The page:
Entranced by Nina Romina, the news director at the local Channel 6 news station, he uses his unethical footage obtaining tactics to, essentially, bribe her into becoming romantically involved with him. Played by the always sultry Rene Russo, Nina is a tough woman who can give as good as she gets and she wants to succeed in the news industry just as desperately as Lou does. Their dynamic is an interesting one; every time Lou ups the ante on the content of his footage, he is also providing a grander romantic gesture and Nina is only partially put off by this. It is one of the more bizarre mutually beneficial relationships that has been on screen in a while. Although Lou has to tell Nina what to do while they are alone in her apartment, she doesn't seem to mind it as much as she should.
Every time Lou has his camera right in the middle of a car accident, a shooting, a carjacking or any other awful thing that happens on any given day, you are keenly aware that what he is doing is morally reprehensible, but strangely necessary. Or is it? Do we really need to see the dead bodies that are found in a home invasion? If those dead bodies were your loved ones, you probably would not say yes to that question. I'm not here to judge and I'm certainly in no position to pretend that I am above any of this, but Nightcrawler really makes you question the kind of person it takes to record the miseries of life and then sell it as entertainment and beyond that, the audience who has made their job so lucrative. There is a big difference between the journalists who travel to war torn countries to share those stories and watching a former football star drive down the freeway in his white Bronco. Where, exactly, is the line between news and straight out exploitation?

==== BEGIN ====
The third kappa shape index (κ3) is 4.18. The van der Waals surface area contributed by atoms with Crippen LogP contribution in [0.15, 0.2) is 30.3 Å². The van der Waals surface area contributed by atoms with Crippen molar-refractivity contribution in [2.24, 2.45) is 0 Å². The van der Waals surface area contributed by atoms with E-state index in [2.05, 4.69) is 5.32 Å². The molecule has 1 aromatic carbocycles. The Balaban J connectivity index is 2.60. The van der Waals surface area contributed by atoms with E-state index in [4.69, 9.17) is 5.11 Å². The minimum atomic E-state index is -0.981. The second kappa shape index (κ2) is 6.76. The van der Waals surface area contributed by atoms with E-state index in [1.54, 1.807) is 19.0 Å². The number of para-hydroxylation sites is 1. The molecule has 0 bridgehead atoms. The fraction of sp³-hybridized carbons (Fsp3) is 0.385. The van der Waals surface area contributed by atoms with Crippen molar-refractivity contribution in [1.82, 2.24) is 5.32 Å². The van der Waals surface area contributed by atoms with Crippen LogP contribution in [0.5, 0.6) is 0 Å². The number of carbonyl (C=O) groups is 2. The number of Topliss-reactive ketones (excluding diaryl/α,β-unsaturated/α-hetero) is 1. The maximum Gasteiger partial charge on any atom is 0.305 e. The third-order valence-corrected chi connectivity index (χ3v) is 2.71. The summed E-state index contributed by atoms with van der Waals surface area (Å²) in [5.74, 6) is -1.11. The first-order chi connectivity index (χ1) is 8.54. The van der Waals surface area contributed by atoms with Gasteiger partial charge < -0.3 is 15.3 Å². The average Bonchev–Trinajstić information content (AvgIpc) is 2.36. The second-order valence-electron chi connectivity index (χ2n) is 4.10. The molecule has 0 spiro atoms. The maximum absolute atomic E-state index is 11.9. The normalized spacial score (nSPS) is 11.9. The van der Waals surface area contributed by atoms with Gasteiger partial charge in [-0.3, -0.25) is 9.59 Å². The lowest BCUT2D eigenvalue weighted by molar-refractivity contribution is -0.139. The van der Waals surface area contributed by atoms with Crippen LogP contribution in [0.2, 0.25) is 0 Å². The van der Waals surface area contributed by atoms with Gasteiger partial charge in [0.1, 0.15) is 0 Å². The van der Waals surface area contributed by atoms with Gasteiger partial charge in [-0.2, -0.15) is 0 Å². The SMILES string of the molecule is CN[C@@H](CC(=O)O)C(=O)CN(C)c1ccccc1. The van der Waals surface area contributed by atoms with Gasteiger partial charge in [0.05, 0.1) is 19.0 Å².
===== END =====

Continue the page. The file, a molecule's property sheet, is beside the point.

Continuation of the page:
Nightcrawler manages to ask these questions while also showing how, as a culture, we have come to view this kind of news as normal. The fact that Gyllenhaal plays Lou as a bit of a sociopath is what keeps him from being completely despicable. Like any good sociopath, he is very engaging and his complete lack of guilt over his actions makes it rather difficult to become truly enraged at his actions. Lou is just doing what he does best and all of us are probably going to tune into it tomorrow morning and then talk about it all day at work and then watch it again when we get home from work. Lou is just another cog in this giant machine that seems to celebrate real life violence, heartache and human ugliness.
Enraptured and disgusted all at once, I found this movie to be it's own piece of train wreck entertainment. I absolutely could not look away from the screen. Gilroy has filmed L.A. with love in the same vein that Michael Mann did with Collateral; never shying away from the grittiness, but celebrating the city's uniqueness at the same time. Gyllenhaal is mesmerizing as a morally bankrupt human who will do anything and put anyone in harm's way in order to achieve his goals. A beautiful and thought provoking film, Nightcrawler is a must see.